The meteorite has a scattering of metal grains and there are no spots where the metal appears to have rusted out of the stone. There is no heavy staining of the ground mass and no brown spots around the metal. The classifiers have said there is 1-2 % metal in the stone. There are veins of hematite or magnetite running through the rock and the very large chondrules are usually rimmed in black mineral.
The official designation for this stone is NWA10816. There was a single mass which we bought and there is no information about any pairing that may exist with the many other NWA LL5s. This is a common situation with NWA meteorites. We will just never know for sure where most were found or by whom. The single mass weighed 6980 grams. I have prepared some very nice pieces for our catalog of NWA10816.
Just a few days after getting the results on NWA10816 we started to get some images from the lab on the third or our submissions. This stone was a single small stone that was very difficult to cut. I have dealt with friable stones before but this was way more crumbly than those. There was just no ground mass remaining in spots. The chondrules and small areas were simply floating in air mostly. As I cut the rock it fell apart into fragments. Cup shaped depressions were sometimes left behind when the chondrules fell out. It seemed as I was cutting that it was dissolving away into crumbs. Almost turning into a slurry of large fragments. I was to wonder later about a possible answer to this when the analysis was done. As I got a little deeper into the stone it got somewhat better. Clearly there was a thick rind on the outside of the stone that had weathered in a peculiar manner. The chondrules were medium size, well defined and colorful so my heart was breaking as the stone itself fell apart. I knew the meteorite was a low petrographic type. A type 3 or a 4 by the sharpness of the chondrules. As always I had my fingers crossed for a type 3, because I love them.
I took a couple large pieces from down inside which were holding together pretty well and sent them off. I thought there was something interesting and strange about the way it was weathering and that there was hardly any remaining metal. Later I was sent some images from Cascadia Meteorite Lab. One of which is shown below. The extensive amount of red in the image is calcium carbonate which has replaced the matrix of the meteorite. The light blue is iron oxide veins. I was told the image has one metal grain shown as the slightly darker blue. I can see one very small darker blue spot on the image I am not sure if that is the metal grain referred to or not. But the calcium replacement and iron oxide filling is fascinating. I am wondering now if the water coolant on the saw was not actually softening and dissolving the calcium carbonate adding to the crumbling of the stone. Though calcium carbonate should be quite resistant to the distilled or purified water I use.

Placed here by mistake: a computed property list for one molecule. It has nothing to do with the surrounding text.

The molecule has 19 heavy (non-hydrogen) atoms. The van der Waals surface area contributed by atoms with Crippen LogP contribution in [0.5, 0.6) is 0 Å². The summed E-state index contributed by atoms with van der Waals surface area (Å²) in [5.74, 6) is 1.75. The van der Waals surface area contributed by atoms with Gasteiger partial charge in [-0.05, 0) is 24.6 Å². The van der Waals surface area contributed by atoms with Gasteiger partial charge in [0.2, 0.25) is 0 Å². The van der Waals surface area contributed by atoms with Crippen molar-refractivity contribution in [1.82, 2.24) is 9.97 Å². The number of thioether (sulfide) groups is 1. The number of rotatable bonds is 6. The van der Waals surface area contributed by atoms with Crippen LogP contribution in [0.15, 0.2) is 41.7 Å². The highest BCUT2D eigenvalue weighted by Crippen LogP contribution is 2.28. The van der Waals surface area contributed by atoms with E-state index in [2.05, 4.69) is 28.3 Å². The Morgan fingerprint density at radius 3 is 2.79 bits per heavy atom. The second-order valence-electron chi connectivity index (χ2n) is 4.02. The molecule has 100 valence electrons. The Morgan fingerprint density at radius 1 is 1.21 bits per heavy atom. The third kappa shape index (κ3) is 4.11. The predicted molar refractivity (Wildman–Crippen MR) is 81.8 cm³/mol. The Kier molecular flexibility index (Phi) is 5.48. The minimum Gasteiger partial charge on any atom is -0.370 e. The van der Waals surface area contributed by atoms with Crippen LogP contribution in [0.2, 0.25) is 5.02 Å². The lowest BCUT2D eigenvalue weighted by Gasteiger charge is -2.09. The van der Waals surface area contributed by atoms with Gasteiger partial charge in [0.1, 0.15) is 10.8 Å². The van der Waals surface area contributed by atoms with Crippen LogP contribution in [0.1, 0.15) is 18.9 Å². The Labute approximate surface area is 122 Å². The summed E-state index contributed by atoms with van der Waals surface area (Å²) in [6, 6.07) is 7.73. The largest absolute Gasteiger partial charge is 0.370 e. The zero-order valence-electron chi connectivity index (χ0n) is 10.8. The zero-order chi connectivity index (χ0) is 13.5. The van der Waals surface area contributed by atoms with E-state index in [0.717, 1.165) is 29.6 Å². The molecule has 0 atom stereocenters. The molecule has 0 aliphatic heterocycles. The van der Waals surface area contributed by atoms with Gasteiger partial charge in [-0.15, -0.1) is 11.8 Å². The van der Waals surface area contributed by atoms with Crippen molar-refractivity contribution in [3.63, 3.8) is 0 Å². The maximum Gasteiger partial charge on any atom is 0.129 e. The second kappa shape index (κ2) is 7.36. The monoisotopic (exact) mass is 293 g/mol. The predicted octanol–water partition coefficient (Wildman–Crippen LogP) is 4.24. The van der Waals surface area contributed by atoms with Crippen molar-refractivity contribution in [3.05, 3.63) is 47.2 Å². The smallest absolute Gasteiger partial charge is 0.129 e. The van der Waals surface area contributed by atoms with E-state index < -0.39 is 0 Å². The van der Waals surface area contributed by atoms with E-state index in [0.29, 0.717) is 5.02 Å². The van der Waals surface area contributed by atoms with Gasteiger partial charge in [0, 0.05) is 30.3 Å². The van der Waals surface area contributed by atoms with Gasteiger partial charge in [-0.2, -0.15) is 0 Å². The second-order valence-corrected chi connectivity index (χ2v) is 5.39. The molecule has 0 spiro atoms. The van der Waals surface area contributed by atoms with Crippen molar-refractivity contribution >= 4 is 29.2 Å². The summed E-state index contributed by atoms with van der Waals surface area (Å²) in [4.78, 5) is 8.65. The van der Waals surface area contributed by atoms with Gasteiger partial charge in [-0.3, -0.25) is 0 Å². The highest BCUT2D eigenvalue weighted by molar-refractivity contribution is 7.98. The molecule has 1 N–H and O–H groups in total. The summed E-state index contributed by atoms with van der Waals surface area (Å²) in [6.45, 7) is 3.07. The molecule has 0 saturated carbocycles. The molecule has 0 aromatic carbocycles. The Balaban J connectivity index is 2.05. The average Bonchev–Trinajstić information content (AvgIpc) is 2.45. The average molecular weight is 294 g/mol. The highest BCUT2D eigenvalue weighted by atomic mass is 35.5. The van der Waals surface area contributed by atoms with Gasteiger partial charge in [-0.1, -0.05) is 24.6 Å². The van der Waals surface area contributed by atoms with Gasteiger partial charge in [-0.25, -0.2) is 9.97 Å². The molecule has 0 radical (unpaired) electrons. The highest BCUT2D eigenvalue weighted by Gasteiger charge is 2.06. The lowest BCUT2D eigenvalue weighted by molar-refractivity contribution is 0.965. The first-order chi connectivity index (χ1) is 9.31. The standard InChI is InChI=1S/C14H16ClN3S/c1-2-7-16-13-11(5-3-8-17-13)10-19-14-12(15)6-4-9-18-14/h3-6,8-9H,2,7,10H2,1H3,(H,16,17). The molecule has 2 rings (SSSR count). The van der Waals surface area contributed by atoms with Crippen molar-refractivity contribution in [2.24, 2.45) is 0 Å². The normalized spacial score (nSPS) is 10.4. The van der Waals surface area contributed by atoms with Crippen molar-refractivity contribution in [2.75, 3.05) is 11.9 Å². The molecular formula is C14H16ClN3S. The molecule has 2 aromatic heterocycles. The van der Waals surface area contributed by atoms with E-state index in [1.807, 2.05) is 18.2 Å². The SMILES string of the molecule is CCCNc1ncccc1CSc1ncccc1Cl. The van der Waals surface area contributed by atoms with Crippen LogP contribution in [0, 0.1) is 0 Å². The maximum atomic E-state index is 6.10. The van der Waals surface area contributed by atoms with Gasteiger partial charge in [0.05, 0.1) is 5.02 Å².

I thought that it would receive a high weathering state and was a little surprised by the W3. But the stone does have portions with a light color and as it turns out between 5-10% of its original metal still remains. The report in the Meteoritical Bulletin describes the stone having void spaces and secondary replacement. The classifiers were able to get data from some of the olivine grains and determine the meteorite was an H chondrite. The chondrules appeared sharper than they truly were because of the way they were eroded out of the matrix. The stone presented some problems and to quote the classifier “The silicates are equilibrated, but the pyroxene is full of holes and inclusions, which will make getting the Fs content a bit tricky.” It was a type 4 which was still nice and in the range I thought originally. It is official with the designation NWA10828. Though most of the metal is gone from the stone it is still not as deeply rust stained as I would expect for one falling apart and with the ground mass replaced with caliche.
The center area of the single 541 gram stone may be easier to cut without crumbling as much. Though I do not know that for sure. The stone was broken in half and deeper down in the one half I cut it was better. The other larger half has not been touched yet and could be friable all the way through. I will have to find out. The surface I have to start with is still high fractured. I may try straight alcohol or cutting dry with my dust vacuum system on to prevent dissolving the calcium carbonate. Worth a try I think. We have kept all the fragments and got some larger pieces. We have them in our catalog. And I kept the smaller fragments and dust in a vial. Mixed in with the dust were small chondrules that fell out during cutting and handling. It is a pretty unique meteorite with the extensive calcium carbonate replacement surrounding many of the chondrules and the porous nature caused by all the void spaces.
Paul and I want to once again express our thanks to the staff at Cascadia Meteorite Laboratory for their efforts in classifying these two additional stones. Special thanks to Dr. Melinda Hutson and Dr. Alex Ruzicka.
I am doing an ever increasing amount of cutting and who knows what I will find in the future. Maybe the very next stone will reveal something strange and unique. If is does than I may be sending another piece off for classification and analysis.